Bazball faces its greatest test - but the truth for English cricket goes much deeper

How crucial is the state of Ben Stokes' knee for England? (1:58)

Andrew McGlashan and Vithushan Ehantharajah discuss the England captain's fitness ahead of the first Ashes Test (1:58)

"Once you in it, you in it. If it's a lie, then we fight on that lie. But we gotta fight."

Everyone who has watched The Wire has a favourite speech, and there's every chance it is this one from Slim Charles in season three. Stringer Bell, a key figure in Baltimore's criminal underworld, has just been killed. His senior ally, Avon Barksdale, having heard the news, sits alone in a room, contemplating a previous conversation with Stringer about leaving the drugs game for more above-board business practices. Slim reminds him that he - heck, all of them - are in too deep. And whatever reservations there may be, it's too late to doubt what has taken them this far or comprehend another way. The lie is there is no other life to lead, and fighting on that lie is the only way to ensure it remains their sole truth.

On Thursday afternoon, less than 24 hours before the start of his first Ashes as England captain, Ben Stokes fought once more on a lie he has perpetuated onto his team. The engaging style of play, with its 11 wins out of 13 of the Tests since last summer, has come through not worrying about the result. If they are to best Australia over the next five Tests, beginning at Edgbaston on Friday, it is a lie they will have to scrap on more than ever.

"We want to win the Ashes," Stokes said. "I want to win the Ashes. But not being a results-driven team takes away from the end result and you just focus on the here and now. And if we play to the capabilities we know we're capable of, then I know we are able to beat any team."

That this is a contradictory ethos is not lost on Stokes. Nor that the profile of this upcoming series far outstrips anything this group have come across and is, therefore their most significant challenge to date. The war for England is not with the pace cartel, Nathan Lyon or the recent history in Australia's favour. It is internal - a conflict within each of them reared over a lifetime, to know nothing matters more than this.

The last three days in Birmingham have been promising. Brendon McCullum's wireless speakers blared out house-party hits while everyone netted intensely. Media engagements ranged from confrontational (Harry Brook) to comically self-deprecating (Moeen Ali). Rob Key and Luke Wright, managing director and national selector, respectively, joined in with the Wednesday morning kickabout. At times you had to double-check the countless posters here to remind yourself something big was coming up.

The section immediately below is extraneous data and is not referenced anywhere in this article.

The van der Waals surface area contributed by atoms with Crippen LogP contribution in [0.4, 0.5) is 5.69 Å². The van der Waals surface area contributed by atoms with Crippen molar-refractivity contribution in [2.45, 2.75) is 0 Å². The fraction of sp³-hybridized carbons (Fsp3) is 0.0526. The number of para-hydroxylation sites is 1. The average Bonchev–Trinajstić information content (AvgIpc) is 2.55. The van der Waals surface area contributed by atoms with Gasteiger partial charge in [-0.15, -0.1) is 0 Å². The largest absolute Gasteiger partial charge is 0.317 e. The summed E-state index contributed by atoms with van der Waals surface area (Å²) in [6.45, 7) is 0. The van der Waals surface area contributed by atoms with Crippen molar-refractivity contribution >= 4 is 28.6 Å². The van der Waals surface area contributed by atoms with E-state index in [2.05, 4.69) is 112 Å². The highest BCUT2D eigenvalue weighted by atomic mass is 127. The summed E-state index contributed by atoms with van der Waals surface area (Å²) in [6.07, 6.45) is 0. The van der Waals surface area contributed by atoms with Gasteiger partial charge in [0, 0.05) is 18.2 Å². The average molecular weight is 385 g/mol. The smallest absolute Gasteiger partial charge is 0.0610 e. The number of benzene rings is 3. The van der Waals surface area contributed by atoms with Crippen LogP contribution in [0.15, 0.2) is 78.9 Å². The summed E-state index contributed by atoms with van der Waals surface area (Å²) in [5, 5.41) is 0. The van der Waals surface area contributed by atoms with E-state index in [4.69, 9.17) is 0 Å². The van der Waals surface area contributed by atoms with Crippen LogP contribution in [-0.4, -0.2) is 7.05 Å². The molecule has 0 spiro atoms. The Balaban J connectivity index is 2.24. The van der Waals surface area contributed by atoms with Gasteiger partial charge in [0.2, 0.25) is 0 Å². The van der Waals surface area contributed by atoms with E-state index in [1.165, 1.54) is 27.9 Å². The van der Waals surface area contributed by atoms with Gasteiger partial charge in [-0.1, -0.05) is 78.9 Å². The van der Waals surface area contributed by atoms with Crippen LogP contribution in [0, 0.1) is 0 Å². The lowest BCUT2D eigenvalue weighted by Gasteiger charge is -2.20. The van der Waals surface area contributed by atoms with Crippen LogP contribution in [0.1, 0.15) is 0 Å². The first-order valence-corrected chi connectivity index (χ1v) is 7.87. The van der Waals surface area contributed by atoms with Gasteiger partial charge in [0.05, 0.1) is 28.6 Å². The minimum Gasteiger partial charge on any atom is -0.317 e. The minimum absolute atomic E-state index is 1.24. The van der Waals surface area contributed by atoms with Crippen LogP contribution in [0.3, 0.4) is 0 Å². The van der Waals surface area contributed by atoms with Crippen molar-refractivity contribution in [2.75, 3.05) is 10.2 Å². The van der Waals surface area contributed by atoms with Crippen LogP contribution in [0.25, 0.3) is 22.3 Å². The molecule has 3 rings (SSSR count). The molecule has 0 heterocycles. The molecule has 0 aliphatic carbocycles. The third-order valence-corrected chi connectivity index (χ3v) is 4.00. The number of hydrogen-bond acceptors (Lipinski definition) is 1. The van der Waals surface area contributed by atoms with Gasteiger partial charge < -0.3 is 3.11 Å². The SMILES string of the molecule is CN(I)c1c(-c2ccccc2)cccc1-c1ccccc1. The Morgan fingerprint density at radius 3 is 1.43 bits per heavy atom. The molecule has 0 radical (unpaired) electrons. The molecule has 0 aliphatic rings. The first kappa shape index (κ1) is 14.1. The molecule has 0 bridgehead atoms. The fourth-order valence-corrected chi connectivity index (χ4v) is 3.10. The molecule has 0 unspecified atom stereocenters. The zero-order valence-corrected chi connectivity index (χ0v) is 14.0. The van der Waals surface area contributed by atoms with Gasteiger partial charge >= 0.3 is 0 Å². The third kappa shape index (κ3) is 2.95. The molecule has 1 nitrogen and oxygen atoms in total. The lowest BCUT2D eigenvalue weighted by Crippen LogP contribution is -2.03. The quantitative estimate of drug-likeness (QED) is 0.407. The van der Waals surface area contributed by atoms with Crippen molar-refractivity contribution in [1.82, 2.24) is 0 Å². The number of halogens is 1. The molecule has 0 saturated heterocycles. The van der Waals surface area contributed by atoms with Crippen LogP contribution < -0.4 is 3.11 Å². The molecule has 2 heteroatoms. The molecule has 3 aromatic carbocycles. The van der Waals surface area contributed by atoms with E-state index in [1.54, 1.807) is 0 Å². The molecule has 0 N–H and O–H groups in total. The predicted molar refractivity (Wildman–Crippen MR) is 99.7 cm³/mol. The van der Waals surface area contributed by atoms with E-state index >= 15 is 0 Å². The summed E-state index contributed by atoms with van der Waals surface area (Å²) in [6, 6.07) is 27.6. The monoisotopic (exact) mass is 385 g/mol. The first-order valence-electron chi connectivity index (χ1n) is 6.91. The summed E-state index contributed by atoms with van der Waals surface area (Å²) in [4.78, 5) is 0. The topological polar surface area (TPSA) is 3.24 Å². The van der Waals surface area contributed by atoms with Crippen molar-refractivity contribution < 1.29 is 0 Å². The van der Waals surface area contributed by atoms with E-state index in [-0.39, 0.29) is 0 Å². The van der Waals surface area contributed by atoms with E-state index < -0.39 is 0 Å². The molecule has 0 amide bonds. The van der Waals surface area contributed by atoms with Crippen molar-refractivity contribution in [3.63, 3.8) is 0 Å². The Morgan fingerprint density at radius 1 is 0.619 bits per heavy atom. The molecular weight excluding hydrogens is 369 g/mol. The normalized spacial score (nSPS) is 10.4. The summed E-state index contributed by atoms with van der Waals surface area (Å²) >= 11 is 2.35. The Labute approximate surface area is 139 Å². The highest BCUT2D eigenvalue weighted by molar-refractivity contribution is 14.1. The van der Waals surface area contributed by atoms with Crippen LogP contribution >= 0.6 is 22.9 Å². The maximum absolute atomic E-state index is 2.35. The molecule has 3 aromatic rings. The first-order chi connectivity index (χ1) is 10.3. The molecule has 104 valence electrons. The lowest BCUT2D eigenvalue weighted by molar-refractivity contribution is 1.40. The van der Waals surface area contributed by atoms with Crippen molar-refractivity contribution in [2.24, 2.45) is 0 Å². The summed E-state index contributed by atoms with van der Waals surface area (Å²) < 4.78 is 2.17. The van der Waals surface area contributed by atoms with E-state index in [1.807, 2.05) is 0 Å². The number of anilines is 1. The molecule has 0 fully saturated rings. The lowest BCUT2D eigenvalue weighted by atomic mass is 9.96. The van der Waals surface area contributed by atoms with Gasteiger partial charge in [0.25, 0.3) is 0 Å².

Over the next few days, we will find out which individuals were the most successful at embracing the falsehoods. By the end of July, we'll know if enough did so to bring the urn home for the first time since 2015.

If you're an England fan, it might be worth pausing here, to take stock on this Thursday evening. Because it's worth reflecting on the last year because this could all unravel from tomorrow. Not the results or the performances but the connection. Have you ever felt closer to an England Test team in your life?

Something about how they have operated has prised open a gate-kept format. Maybe it's the way they have essentially played the game like your mate who doesn't really like cricket suggested - trying to hit every ball to the boundary and take a wicket with every delivery. Maybe it's how they get snapped orchestrating elaborate human chains in kebab shops when pissed out of their minds after celebrating a win. Maybe it's the bucket hats.

All this has probably permeated your world beyond cricket. One of your colleagues has asked you about this new thing the England cricket team are doing. Someone a table over from you at the pub is talking about how they're the best team in the world right now. Your nan is wondering if the head coach is called Barry.

They approach each match yearning for the same micro satisfactions all those weekend warriors on parks and greens know. They get that this is supposed to be fun. They get that life, ultimately, is for living. And they get that Test cricket is brilliant and deserves to be shared. Not that they're going to save it, of course. Speak to the board about that one. But they certainly won't be responsible for letting it die or worse - fashioned into some kind of knock-off Wimbledon, the most soulless of the Great British sporting events.

Yes, it is true - over the next two months we will find out how good Bazball is. But take time to appreciate what we know it to be.

It is not having call times but everyone being on time. Optional training sessions where everyone is busting a gut. No team meetings but somehow everyone being on the same page. Doing right by yourself by being good to those around you. Not being afraid to lose, but only doing it twice in 13 Tests. Empowering youngsters and liberating load-bearing pros. Treating the most traditional format respectfully while making it more accessible than ever before.

Even if this does not work against Australia, Stokes and his charges enter their biggest fight on a lie that has already provided so much. Urn or no urn, 2005 redux or no 2005 redux - this has already given more of the game to the masses. And that might be the most important truth of all.